Home > Reliability, and convergent and discriminant validity of gaming disorder scales: a meta-analysis.

Yoon, Seowon and Yang, Yeji and Ro, Eunbin and Ahn, Woo-Young and Kim, Jueun and Shin, Suk-Ho and Chey, Jeanyung and Choi, Kee-Hong (2021) Reliability, and convergent and discriminant validity of gaming disorder scales: a meta-analysis. Frontiers in Psychology, 12, p. 764209. doi: 10.3389/fpsyg.2021.764209.

External website: https://www.frontiersin.org/articles/10.3389/fpsyg...

An association between gaming disorder (GD) and the symptoms of common mental disorders is unraveled yet. In this preregistered study, we quantitatively synthesized reliability, convergent and discriminant validity of GD scales to examine association between GD and other constructs. Five representative GD instruments (GAS-7, AICA, IGDT-10, Lemmens IGD-9, and IGDS9-SF) were chosen based on recommendations by the previous systematic review study to conduct correlation meta-analyses and reliability generalization. A systematic literature search was conducted through Pubmed, Proquest, Embase, and Google Scholar to identify studies that reported information on either reliability or correlation with related variables. 2,124 studies were full-text assessed as of October 2020, and 184 were quantitatively synthesized. Conventional Hedges two-level meta-analytic method was utilized.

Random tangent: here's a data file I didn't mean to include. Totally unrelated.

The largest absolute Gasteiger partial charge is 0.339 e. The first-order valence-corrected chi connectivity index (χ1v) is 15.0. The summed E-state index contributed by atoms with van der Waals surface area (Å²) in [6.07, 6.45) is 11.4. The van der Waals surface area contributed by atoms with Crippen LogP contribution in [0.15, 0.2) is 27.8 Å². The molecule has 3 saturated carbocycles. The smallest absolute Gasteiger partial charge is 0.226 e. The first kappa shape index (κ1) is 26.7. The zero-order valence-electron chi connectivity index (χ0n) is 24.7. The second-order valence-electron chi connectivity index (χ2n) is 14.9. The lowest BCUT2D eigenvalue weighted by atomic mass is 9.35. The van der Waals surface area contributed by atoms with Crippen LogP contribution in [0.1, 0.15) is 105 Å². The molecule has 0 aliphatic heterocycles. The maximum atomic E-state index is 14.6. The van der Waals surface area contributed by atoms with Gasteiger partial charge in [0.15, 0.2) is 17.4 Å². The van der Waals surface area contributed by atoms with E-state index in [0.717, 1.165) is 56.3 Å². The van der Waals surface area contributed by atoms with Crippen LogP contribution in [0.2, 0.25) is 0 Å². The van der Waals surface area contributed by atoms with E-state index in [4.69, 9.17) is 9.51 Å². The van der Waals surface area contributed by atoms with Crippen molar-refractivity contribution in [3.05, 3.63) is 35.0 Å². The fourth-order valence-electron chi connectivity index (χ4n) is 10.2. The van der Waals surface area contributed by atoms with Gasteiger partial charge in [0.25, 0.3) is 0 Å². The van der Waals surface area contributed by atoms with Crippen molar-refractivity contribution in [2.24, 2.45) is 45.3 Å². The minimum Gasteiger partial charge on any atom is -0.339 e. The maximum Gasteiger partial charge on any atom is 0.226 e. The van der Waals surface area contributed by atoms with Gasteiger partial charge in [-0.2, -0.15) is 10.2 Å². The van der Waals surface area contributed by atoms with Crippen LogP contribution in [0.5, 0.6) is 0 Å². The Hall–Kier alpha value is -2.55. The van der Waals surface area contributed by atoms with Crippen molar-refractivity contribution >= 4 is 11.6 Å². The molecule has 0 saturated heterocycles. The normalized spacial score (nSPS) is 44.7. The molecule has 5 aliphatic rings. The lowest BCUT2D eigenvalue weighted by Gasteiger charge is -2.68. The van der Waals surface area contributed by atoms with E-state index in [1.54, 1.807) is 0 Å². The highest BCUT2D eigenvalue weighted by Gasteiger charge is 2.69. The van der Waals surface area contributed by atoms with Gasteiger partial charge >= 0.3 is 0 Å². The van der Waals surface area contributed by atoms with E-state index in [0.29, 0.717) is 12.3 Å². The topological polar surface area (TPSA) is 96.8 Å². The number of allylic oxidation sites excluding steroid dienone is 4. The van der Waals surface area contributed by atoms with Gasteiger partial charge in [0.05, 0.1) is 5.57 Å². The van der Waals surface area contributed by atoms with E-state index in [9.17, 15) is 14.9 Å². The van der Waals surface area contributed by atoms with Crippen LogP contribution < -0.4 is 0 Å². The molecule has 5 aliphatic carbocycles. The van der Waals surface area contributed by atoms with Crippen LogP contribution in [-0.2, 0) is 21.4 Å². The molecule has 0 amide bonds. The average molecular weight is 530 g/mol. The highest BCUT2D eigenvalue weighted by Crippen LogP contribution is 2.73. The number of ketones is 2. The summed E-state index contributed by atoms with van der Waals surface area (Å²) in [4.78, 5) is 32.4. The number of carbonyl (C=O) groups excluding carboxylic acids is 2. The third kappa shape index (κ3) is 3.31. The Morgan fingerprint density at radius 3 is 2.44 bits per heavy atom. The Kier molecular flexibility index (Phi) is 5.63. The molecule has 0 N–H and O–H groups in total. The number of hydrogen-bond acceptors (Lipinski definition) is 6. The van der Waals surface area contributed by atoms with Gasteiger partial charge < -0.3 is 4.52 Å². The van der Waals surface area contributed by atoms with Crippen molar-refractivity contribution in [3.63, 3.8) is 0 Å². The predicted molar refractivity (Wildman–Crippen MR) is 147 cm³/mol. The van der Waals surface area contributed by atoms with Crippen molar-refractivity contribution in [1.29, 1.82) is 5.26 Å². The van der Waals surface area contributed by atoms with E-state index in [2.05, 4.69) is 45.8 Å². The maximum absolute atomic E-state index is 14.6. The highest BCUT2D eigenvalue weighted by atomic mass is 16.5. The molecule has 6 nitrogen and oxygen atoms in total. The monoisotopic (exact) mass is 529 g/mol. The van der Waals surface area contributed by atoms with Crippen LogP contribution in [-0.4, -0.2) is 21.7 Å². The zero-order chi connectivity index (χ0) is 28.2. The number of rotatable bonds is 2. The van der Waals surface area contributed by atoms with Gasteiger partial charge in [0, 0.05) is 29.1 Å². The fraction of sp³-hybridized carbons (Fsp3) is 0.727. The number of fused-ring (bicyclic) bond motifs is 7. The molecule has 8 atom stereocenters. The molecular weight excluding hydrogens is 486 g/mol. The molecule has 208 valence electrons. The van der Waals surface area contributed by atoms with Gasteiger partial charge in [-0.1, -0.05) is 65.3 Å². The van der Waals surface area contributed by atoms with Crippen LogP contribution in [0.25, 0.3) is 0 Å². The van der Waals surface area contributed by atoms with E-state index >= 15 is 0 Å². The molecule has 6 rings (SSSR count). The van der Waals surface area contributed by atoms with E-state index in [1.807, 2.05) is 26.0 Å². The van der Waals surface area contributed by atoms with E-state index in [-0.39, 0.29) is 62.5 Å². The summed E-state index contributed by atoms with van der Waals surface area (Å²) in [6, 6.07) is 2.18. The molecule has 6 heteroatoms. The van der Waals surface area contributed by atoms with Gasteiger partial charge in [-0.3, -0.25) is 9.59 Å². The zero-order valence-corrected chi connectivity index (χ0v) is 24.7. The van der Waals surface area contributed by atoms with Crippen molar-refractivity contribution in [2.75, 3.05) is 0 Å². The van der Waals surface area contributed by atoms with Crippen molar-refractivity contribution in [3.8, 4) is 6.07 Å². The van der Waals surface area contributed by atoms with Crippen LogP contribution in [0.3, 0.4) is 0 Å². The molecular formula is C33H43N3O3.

The result of reliability generalization reported a mean coefficient alpha of 0.86 and a mean test-retest estimate of 0.86. Estimated effect sizes of correlation between GD and the variables were as follows: 0.33 with depression, 0.29 with anxiety, 0.30 with aggression, -0.22 with quality of life, 0.29 with loneliness, 0.56 with internet addiction, and 0.40 with game playtime, respectively. The result of moderator analyses, funnel and forest plots, and publication bias analyses were also presented. All five GD instruments have good internal consistency and test-retest reliability. Relatively few studies reported the test-retest reliability.

The result of correlation meta-analysis revealed that GD scores were only moderately associated with game playtime. Common psychological problems such as depression and anxiety were found to have a slightly smaller association with GD than the gaming behavior. GD scores were strongly correlated with internet addiction. Further studies should adopt a rigorous methodological procedure to unravel the bidirectional relationship between GD and other psychopathologies. The current study did not include gray literature. The representativeness of the five tools included in the current study could be questioned. High heterogeneity is another limitation of the study.

Item Type
Publication Type
International, Open Access, Review, Article
Drug Type
Behavioural addiction
Intervention Type
Screening / Assessment
Identification #
doi: 10.3389/fpsyg.2021.764209
Page Range
p. 764209

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